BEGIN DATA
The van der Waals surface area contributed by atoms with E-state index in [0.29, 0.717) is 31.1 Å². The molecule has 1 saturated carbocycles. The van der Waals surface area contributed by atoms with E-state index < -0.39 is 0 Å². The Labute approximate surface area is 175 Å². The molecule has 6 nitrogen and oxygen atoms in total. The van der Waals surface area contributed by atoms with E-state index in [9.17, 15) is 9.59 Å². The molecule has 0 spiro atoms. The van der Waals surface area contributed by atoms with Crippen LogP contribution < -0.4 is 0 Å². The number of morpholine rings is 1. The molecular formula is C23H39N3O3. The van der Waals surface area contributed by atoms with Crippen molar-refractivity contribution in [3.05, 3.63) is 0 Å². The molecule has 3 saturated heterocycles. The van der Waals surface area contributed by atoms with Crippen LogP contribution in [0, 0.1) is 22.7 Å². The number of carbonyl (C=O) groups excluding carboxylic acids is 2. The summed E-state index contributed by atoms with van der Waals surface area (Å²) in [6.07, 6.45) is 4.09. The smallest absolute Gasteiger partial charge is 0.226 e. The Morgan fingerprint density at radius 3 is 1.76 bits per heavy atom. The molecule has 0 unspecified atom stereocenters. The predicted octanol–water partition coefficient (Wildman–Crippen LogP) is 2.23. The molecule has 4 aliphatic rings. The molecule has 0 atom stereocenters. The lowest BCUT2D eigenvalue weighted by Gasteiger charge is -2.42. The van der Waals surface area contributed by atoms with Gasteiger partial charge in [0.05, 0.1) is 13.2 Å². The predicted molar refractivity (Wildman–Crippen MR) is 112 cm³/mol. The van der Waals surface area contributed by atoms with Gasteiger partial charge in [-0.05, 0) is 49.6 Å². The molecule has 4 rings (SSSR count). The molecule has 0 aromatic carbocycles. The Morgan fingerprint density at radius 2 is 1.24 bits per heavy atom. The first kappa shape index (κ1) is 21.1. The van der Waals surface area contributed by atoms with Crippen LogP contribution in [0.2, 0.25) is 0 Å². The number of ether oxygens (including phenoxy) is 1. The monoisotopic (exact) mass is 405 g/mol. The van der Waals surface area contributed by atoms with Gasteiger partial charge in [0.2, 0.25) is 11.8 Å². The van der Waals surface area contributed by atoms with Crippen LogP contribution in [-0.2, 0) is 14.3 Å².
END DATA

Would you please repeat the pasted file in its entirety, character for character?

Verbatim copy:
The van der Waals surface area contributed by atoms with E-state index in [0.29, 0.717) is 31.1 Å². The molecule has 1 saturated carbocycles. The van der Waals surface area contributed by atoms with E-state index < -0.39 is 0 Å². The Labute approximate surface area is 175 Å². The molecule has 6 nitrogen and oxygen atoms in total. The van der Waals surface area contributed by atoms with E-state index in [9.17, 15) is 9.59 Å². The molecule has 0 spiro atoms. The van der Waals surface area contributed by atoms with Crippen LogP contribution < -0.4 is 0 Å². The number of morpholine rings is 1. The molecular formula is C23H39N3O3. The van der Waals surface area contributed by atoms with Crippen molar-refractivity contribution in [3.05, 3.63) is 0 Å². The molecule has 3 saturated heterocycles. The van der Waals surface area contributed by atoms with Crippen LogP contribution in [0, 0.1) is 22.7 Å². The number of carbonyl (C=O) groups excluding carboxylic acids is 2. The summed E-state index contributed by atoms with van der Waals surface area (Å²) in [6.07, 6.45) is 4.09. The smallest absolute Gasteiger partial charge is 0.226 e. The Morgan fingerprint density at radius 3 is 1.76 bits per heavy atom. The molecule has 0 unspecified atom stereocenters. The predicted octanol–water partition coefficient (Wildman–Crippen LogP) is 2.23. The molecule has 4 aliphatic rings. The molecule has 0 atom stereocenters. The lowest BCUT2D eigenvalue weighted by Gasteiger charge is -2.42. The van der Waals surface area contributed by atoms with Gasteiger partial charge in [0.05, 0.1) is 13.2 Å². The predicted molar refractivity (Wildman–Crippen MR) is 112 cm³/mol. The van der Waals surface area contributed by atoms with Gasteiger partial charge in [-0.05, 0) is 49.6 Å². The molecule has 4 rings (SSSR count). The molecule has 0 aromatic carbocycles. The Morgan fingerprint density at radius 2 is 1.24 bits per heavy atom. The first kappa shape index (κ1) is 21.1. The van der Waals surface area contributed by atoms with Crippen LogP contribution in [0.2, 0.25) is 0 Å². The number of ether oxygens (including phenoxy) is 1. The monoisotopic (exact) mass is 405 g/mol. The van der Waals surface area contributed by atoms with Gasteiger partial charge in [0.2, 0.25) is 11.8 Å². The van der Waals surface area contributed by atoms with Crippen LogP contribution in [-0.2, 0) is 14.3 Å².